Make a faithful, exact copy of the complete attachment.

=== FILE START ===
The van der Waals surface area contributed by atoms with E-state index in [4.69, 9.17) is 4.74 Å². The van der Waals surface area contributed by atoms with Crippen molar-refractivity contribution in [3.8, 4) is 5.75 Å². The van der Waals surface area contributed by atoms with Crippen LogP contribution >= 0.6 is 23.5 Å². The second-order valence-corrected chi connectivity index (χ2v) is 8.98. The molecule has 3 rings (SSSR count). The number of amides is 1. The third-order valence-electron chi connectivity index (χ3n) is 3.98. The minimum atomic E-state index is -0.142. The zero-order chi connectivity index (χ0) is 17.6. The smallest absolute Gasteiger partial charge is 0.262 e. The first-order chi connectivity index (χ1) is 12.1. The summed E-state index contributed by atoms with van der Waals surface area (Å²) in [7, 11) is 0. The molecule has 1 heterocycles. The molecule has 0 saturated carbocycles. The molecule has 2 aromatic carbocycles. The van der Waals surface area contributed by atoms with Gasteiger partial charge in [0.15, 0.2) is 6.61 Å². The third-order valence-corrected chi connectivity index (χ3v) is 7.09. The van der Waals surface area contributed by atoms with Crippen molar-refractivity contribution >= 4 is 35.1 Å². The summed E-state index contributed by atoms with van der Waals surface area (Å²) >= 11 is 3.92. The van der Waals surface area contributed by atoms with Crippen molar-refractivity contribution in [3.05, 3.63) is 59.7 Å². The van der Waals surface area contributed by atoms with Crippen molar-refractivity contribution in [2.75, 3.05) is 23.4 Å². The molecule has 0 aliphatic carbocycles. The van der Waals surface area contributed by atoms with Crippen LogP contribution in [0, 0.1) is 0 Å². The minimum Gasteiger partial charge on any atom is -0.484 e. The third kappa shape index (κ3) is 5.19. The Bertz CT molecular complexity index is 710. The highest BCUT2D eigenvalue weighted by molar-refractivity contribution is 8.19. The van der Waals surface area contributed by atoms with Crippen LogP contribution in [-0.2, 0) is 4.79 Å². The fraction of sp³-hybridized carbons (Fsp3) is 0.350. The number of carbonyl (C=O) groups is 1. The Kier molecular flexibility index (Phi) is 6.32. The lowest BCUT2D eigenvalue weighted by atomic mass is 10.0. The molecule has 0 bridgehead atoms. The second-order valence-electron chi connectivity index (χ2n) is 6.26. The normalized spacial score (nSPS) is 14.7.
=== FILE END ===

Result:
The van der Waals surface area contributed by atoms with E-state index in [4.69, 9.17) is 4.74 Å². The van der Waals surface area contributed by atoms with Crippen molar-refractivity contribution in [3.8, 4) is 5.75 Å². The van der Waals surface area contributed by atoms with Crippen LogP contribution >= 0.6 is 23.5 Å². The second-order valence-corrected chi connectivity index (χ2v) is 8.98. The molecule has 3 rings (SSSR count). The number of amides is 1. The third-order valence-electron chi connectivity index (χ3n) is 3.98. The minimum atomic E-state index is -0.142. The zero-order chi connectivity index (χ0) is 17.6. The smallest absolute Gasteiger partial charge is 0.262 e. The first-order chi connectivity index (χ1) is 12.1. The summed E-state index contributed by atoms with van der Waals surface area (Å²) in [7, 11) is 0. The molecule has 1 heterocycles. The molecule has 0 saturated carbocycles. The molecule has 2 aromatic carbocycles. The van der Waals surface area contributed by atoms with Gasteiger partial charge in [0.15, 0.2) is 6.61 Å². The third-order valence-corrected chi connectivity index (χ3v) is 7.09. The van der Waals surface area contributed by atoms with Crippen molar-refractivity contribution >= 4 is 35.1 Å². The summed E-state index contributed by atoms with van der Waals surface area (Å²) >= 11 is 3.92. The van der Waals surface area contributed by atoms with Crippen molar-refractivity contribution in [3.05, 3.63) is 59.7 Å². The van der Waals surface area contributed by atoms with Crippen molar-refractivity contribution in [2.75, 3.05) is 23.4 Å². The molecule has 0 aliphatic carbocycles. The van der Waals surface area contributed by atoms with Crippen LogP contribution in [0, 0.1) is 0 Å². The minimum Gasteiger partial charge on any atom is -0.484 e. The third kappa shape index (κ3) is 5.19. The Bertz CT molecular complexity index is 710. The highest BCUT2D eigenvalue weighted by molar-refractivity contribution is 8.19. The van der Waals surface area contributed by atoms with Crippen LogP contribution in [-0.2, 0) is 4.79 Å². The fraction of sp³-hybridized carbons (Fsp3) is 0.350. The number of carbonyl (C=O) groups is 1. The Kier molecular flexibility index (Phi) is 6.32. The lowest BCUT2D eigenvalue weighted by atomic mass is 10.0. The molecule has 0 bridgehead atoms. The second-order valence-electron chi connectivity index (χ2n) is 6.26. The normalized spacial score (nSPS) is 14.7.